Entry: The Lost Monday, February 23, 2009



My bedside book now is The Lost:  A Search for Six of Six Million, the account of a Jewish writer's search for the final fates of six relatives fallen victim to Nazi brutality.  The author can really tell a story.  I'm not Jewish, lost no family in WWII and yet I am captivated by this book.

I think his gnawing desire to know the details of what happened to his family strikes a widely-vibrating chord being hummed in social networking now.  Why are so many people like me enmeshed in user boards, blogs, bulletin board sites, Facebook, etc?

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Just last week, I discovered both a long-lost first cousin and neighbor girl on Facebook.  I've had no contact with either for 40+ years - yet now, I've emailed each of them and they've responded.  I am particularly delighted to have heard back from my eight-years-older cousin Clyde, whom I remember as looking a lot like Judy, and having him say the childhood me was "just darling."  It's been decades since my name and "darling" were used in the same paragraph.

My good friend Chris (from elementary school) showed me a letter he compiles annually for his extended family, where each household contributes a page about itself, then he emails it out.  I was so impressed - and so interested reading it! - that I started a user board for my mom's extended family and plan to do the same thing for us later this year.
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Thanks for the family letter idea, Chris.  And really - I'm all over your beating me for class president.  By one vote.  When I'd actually worked on my campaign speech and you just winged it.  Truly - all forgotten now, buddy.


But why?  Why try to re-establish relationships, keep up with cousins, find old friends on Facebook or Myspace or user boards or whatever?

For me - it's because I hate losing people.   I like most people, and love a lot of them.  Losing contact seems like such a pale imitation of how we're supposed to live, especially with the tools we have available now.  The second greatest commandment is "Love your neighbor as yourself."  How do you do that if you don't know anything about your neighbor, whether he lived across the street 20 years ago, or is slurping Diet Coke over the cubby wall right now?

I think the desire to find what's lost in our lives is hard-wired into us.  The lost sheep, the lost coin, the lost cousin, the lost friend, the lost days - we want them back.  I think that's why people go to class reunions, and church anniversaries.  I think that's why we sign yearbooks, and squint at photo albums.  And why many of us drag out dusty boxes of mementos when the blues overshadow any living color.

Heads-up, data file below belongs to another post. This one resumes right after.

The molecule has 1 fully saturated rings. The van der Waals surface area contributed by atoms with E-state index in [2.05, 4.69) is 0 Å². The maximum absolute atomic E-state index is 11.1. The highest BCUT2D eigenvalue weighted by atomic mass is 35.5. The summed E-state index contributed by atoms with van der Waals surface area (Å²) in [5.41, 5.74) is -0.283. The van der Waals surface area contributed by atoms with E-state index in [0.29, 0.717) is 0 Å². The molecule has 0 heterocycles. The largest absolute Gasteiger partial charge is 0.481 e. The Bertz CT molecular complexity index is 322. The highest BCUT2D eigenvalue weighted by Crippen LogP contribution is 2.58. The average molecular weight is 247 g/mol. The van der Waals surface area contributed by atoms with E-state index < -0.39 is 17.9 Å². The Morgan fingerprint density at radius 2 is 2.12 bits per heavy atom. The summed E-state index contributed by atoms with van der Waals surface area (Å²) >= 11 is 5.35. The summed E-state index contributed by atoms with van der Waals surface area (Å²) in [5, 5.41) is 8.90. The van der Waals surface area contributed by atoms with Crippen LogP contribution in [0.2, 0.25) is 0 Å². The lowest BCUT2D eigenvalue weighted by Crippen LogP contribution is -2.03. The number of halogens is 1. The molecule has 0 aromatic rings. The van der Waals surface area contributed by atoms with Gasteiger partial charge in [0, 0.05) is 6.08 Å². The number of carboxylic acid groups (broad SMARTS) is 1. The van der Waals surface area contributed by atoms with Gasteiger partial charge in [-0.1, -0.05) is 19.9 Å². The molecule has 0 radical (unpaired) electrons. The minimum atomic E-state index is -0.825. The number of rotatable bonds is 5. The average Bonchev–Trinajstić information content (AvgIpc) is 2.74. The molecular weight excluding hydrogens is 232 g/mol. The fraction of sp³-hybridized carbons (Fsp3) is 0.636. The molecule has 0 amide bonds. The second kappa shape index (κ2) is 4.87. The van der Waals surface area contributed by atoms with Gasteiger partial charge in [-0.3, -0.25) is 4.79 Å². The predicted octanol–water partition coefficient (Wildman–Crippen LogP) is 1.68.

I imagine one day Julia will start her quest to find what's lost to her, too.  There's not much we can tell her - though every scrap of information we have and everything we've been able to surmise will be hers.  She'll be googling and posting and mining with other adoptees on her own search for The Lost. 

As the author I'm reading now illustrates so well - she'll eventually have to acknowledge what she's lost, however painful and time-consuming that might be.

Because then - and only then - will she be able to acknowledge what's she found.

   8 comments

Wendy Laubach
March 23, 2009   08:11 AM PDT
 
It was a happy coincidence for me when I found that our neighborhood activist in Willowbend was your older sister Judy, whom I remembered from our junior-high years. She put me in touch with you after all that time. And somehow one or the other of us, or maybe both, had made contact again with Allison, now in Colorado. Greg and I also stumbled on an old fellow commune-dweller with whom we'd lost contact 20 years before -- I believe I ran across a book review he'd written in Amazon.com. I post reviews on Netflix under my own name, but so far no one's looked me up because of it.

Well, I guess you've inspired me to set up a Facebook account.
Leigh
March 4, 2009   06:11 AM PST
 
I put this book on my to-read list...thanks for the rec.

Facebook...I just can't do it. I may be missing out, but I see HOW. MUCH. TIME. my students waste on there daily and just cannot bring myself to sign up...I guess it's my own form of moral protest.
Chris Kite
March 2, 2009   06:32 AM PST
 
Thanks for stirring my memory with my momentous one vote victory!

Marsh Stolbun was the VP as I recall. (She's in the yellow top with a flower.) Mrs Chandler said that shawanted "Chris and Marcia to get together and ..."

Before she could finish, Rusty Scott said "kiss".

We were all embarassed, but I now regret not taking the opportunity - she's as cute as a button!
RS
February 25, 2009   04:46 PM PST
 
Aha! Now will you admit my glasses were pink (not blue)?
Lisa S
February 24, 2009   10:58 AM PST
 
wouldn't be great if our friend sharon blogged more :)
Sharon
February 24, 2009   05:54 AM PST
 
I spent years thinking I was "too old" for FaceBook. Now that I'm on, it's amazing how much I've found- I would be missing out on so many reunions and memories. Once my mom, father in law and aunts joined, I knew that there was no age limit for connecting with old friends. I feel like I've gotten a whole part of my life back and it just fills your heart.
andrea
February 23, 2009   11:04 PM PST
 
I was going to ask to borrow the book when you are done, but then I remembered that you have a whole family of avid readers and I may just be better off buying it. LOL! It sounds fascinating.
andrea
February 23, 2009   11:04 PM PST
 
I was going to ask to borrow the book when you are done, but then I remembered that you have a whole family of avid readers and I may just be better off buying it. LOL! It sounds fascinating.

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